Using model epoxy and acrylic nanocomposites, NIST has gained a good understanding in this project of the mechanisms of these nanocomposite degrade and release nanofillers during exposure to UV radiation. NIST has developed protocols and methods to expose samples, measured released nanofillers, and developed a kinetic model to predict the release rate of nanosilica as a function of UV dose. In FY14, in addition to completing the factorial experiment data analysis to provide kinetic parameters for further validation of the model, NIST will study surface damage and nanoparticle release in a polyurethane (PU) nanosilica composite. Selection of a PU nanocomposite has been recommended by industrial partners, and from inputs provided by the recent NanoProject workshop and Nanoparticle release symposia. PU matrix composites have many desirable commercial attributes and are used extensively in infrastructure, engineering, textiles, and consumer products. However, this matrix is also susceptible to UV attack, with potential release of the embedded nanofillers, but the mechanisms may differ from epoxy and acrylic polymer matrices. These PU nanocomposites studies will broaden our knowledge of surface damage and nanoparticle mechanisms, so that the conclusions of this project are more general.
This project involves collaborations with various partners. The Consumer Product Safety Commission (CPSC), Environmental Protection Agency (EPA), the National Institute for Occupational Safety and Health (NIOSH), and the National Institutes of Health are partners with a mission to understand and control the exposure of humans and the environment to nanomaterials. Boeing, BYK-USA, CSM International, and Eastman Chemical are all members of the NIST/Industry Polymer Surface and Interface (PSI) consortium. These companies are producers or users of nanofillers and polymer nanocomposites who are engaging with NIST in characterizing and optimizing the properties of nanomaterial systems.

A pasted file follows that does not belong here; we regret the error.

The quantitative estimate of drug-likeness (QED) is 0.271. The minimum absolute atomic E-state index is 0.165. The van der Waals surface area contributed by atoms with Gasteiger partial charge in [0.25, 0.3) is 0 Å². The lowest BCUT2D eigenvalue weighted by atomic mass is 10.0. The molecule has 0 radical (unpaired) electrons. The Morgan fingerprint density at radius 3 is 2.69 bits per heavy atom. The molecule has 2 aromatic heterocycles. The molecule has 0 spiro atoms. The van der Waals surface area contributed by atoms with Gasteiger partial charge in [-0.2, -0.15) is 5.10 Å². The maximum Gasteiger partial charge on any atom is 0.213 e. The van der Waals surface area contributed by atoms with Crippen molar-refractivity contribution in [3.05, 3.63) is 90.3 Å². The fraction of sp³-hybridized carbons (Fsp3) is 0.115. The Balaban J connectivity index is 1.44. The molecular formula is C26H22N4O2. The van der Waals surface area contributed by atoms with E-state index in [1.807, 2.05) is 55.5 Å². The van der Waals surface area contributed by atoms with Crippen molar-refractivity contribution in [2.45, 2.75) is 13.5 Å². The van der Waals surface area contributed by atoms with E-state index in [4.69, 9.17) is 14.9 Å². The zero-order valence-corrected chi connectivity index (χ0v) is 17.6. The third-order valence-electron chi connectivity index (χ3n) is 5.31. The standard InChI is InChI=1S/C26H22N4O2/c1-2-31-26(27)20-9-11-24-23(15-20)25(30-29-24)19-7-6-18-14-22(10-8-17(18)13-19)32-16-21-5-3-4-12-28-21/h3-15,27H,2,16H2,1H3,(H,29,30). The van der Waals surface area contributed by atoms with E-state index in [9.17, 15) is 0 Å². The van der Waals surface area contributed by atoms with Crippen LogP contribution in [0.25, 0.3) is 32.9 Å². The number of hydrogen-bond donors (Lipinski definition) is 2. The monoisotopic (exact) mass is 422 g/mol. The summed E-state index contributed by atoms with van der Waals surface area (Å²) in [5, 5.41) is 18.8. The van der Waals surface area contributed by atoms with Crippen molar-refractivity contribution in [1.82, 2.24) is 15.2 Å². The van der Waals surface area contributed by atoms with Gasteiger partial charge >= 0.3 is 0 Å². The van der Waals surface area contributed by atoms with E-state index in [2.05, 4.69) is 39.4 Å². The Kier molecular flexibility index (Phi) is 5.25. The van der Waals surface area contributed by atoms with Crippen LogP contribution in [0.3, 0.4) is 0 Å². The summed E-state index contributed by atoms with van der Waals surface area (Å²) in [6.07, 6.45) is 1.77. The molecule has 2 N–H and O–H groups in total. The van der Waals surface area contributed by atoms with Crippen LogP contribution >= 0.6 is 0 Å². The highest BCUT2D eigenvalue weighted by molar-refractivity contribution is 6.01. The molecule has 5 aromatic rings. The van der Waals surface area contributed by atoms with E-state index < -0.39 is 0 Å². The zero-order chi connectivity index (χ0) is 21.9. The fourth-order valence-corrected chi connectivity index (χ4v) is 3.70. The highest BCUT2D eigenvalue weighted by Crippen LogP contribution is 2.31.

The detailed research plan has three major tasks.
Task 1: Characterization – Quantitative measurement of the degree of dispersion of nanofillers in a nanocomposite and the release of nanofillers during surface damage requires sensitive methods to be developed for these measurements. Scattering, microscopy, and chemical spectroscopy-based technologies will be developed/adopted for quantifying nanofiller dispersion, polymer/filler adhesion, and the resulting structure/morphology of the nanocomposites. Inductively-coupled plasma-optical emission spectroscopy (ICP-OES) will be used to measure nanofiller release. Surface mechanical, morphological, and chemical properties will be measured using indentation, spectroscopy, and optical scattering. The data obtained from these measurements will be used to analyze the mechanism of surface damage resulting from environmental exposures in Task 2, and for validating the models developed in Task 3.
Task 2: Exposure – Polymer nanocomposite samples will be exposed to specified UV radiation/temperature/relative humidity conditions using the NIST SPHERE and specially designed sample holders. Environmental and mechanical stresses will be applied to provide essential data for understanding the surface damage mechanism and for validating prediction models. Nanofiller release during environmental exposures will be captured using a novel sample holder and quantified using the techniques described in Task 1. To assess mechanically-induced surface damage, the NIST-developed scratch test method will be used under various force conditions.
Task 3: Modeling – Linkages between surface mechanical, morphological, and chemical properties will be established. Mechanically-induced surface damage will be modeled using first-principle polymer physics, and environmentally-induced nanofiller release will be modeled using the laws of chemical reaction kinetics. The models will be developed through collaborations with researchers from the Structural Systems Group and the Statistical Division at NIST and from academic institutes. Data obtained in Task 1 and Task 2 will be used as inputs and verification for the models that are developed in Task 3.
 "The New Steel? Enabling the Carbon Nanomaterials Revolution: Markets, Metrology and Scale-Up," http://www.nist.gov/cnst/thenewsteel.cfm
 A Research Strategy for Environmental, Health, and Safety Aspects of Engineered Nanomaterials (2012),
Committee to Develop a Research Strategy for Environmental, Health, and Safety Aspects of Engineered Nanomaterials, National Research Council, http://www.nap.edu/catalog.php?record_id=13347
Technology Transfer Outcomes in FY13